• Emon, Anver M. Islamic Natural Law Theories. New York: Oxford University Press, 2010.
  • Flores, Alexander. “Reform, Islam, Secularism: Farah Antûn and Muhammad Abduh.” In Entre reforme sociale et mouvement national: identité et modernisation en Egypte (1882–1962). Edited by Alain Roussillon, 565–76. Cairo: CEDEJ, 1995.
  • Haddad, Mohamed. “Les Œuvres de ‘Abduh: Histoire d’une manipulation.” Institut de Belles Lettres Arabes 60, no. 180 (1997): 197–222.
  • Hofheinz, Albrecht. “The Islamic Eighteenth Century: A View from the Edge.” In Islam in der Moderne, Moderne im Islam: Eine Festschrift für Reinhard Schulze zum 65. Geburtstag. Edited by Florian Zemmin, Johannes Stephan, and Monica Corrado, 234–53. Leiden: Brill, 2018.
  • Jackson, Sherman A. “The Islamic Secular.” The American Journal of the Islamic Social Sciences 34, no. 2 (2017): 1–31.
  • Jung, Dietrich. Orientalists, Islamists and the Global Public Sphere: A Genealogy of the Modern Essentialist Image of Islam. Sheffield/Oakville: Equinox, 2011.
  • Kateman, Ammeke. Muḥammad ʿAbduh and His Interlocutors: Conceptualizing Religion in a Globalizing World. Leiden: Brill, 2019.
  • Keddie, Nikki R. An Islamic Response to Imperialism: Political and Religious Writings of Sayyid Jamāl ad-Dīn “al-Afghānī.” Berkeley: University of California Press, 1983.
  • Kerr, Malcolm. Islamic Reform. The Political and Legal Theories of MuḥammadʿAbduh and Rashīd Riḍā. Berkeley: University of California Press, 1966.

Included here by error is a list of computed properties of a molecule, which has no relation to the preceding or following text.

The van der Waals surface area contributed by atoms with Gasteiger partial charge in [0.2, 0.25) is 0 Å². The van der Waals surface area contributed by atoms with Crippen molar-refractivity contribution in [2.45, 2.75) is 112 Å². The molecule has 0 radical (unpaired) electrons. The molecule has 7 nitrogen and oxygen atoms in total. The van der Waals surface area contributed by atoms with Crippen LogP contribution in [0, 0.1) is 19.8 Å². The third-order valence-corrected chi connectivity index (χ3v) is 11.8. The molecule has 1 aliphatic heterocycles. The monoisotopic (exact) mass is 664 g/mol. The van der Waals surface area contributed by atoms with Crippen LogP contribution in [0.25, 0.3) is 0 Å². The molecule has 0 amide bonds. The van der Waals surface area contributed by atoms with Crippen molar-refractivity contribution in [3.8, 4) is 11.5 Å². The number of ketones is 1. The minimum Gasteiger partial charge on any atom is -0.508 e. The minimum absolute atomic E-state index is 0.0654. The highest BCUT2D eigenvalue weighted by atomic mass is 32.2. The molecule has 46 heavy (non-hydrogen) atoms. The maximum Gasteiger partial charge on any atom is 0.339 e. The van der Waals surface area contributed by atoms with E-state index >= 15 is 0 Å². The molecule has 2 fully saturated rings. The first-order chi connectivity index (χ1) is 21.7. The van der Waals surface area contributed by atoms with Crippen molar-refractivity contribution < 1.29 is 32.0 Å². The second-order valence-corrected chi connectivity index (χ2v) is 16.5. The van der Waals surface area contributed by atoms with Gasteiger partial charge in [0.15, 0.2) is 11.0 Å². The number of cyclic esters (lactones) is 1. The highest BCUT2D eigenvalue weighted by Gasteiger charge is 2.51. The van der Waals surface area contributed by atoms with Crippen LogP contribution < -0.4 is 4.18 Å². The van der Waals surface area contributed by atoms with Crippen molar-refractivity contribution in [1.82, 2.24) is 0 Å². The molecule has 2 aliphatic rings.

• Kinitz, Daniel. Die andere Seite des Islam. Boston/Berlin: De Gruyter, 2016.
  • Laoust, Henri. Le Califat dans la doctrine de Rašīd Riḍā. Traduction annotée d’al-Ḫilāfa au al-Imāma al-ʿuẓmà (Le Califat ou l’Imāma supréme). Paris: Librairie d’Amérique et d’Orient, 1986 [1938].
  • Lauzière, Henry. The Making of Salafism: Islamic Reform in the Twentieth Century. New York: Columbia University Press, 2016.
  • Leeuwen, Richard van. “Islamic Reformism and the Secular: Rashid Ridâ’s Theory on Miracles.” In Religion and Its Other. Secular and Sacral Concepts and Practices in Interaction. Edited by Heike Bock, Jörg Feuchter, and Michi Knecht, 64–78. Frankfurt/New York: Campus, 2008. 
  • Opwis, Felicitas. “New Trends in Islamic Legal theory. Maqāṣid al-Sharīʿa as a New Source of Law?” Die Welt des Islams 57 (2017): 7–32. 
  • Philippso[n], Ludwig. The Development of the Religious Idea in Judaism, Christianity and Mahomedanism, considered in twelve lectures on the history and purport of Judaism, delivered in Magdeburg, 1847, by Dr. Ludwig Philippsohn; translated from the German with notes by Anna Maria Goldsmid. London: Longman, Brown, Green and Longmans, 1855.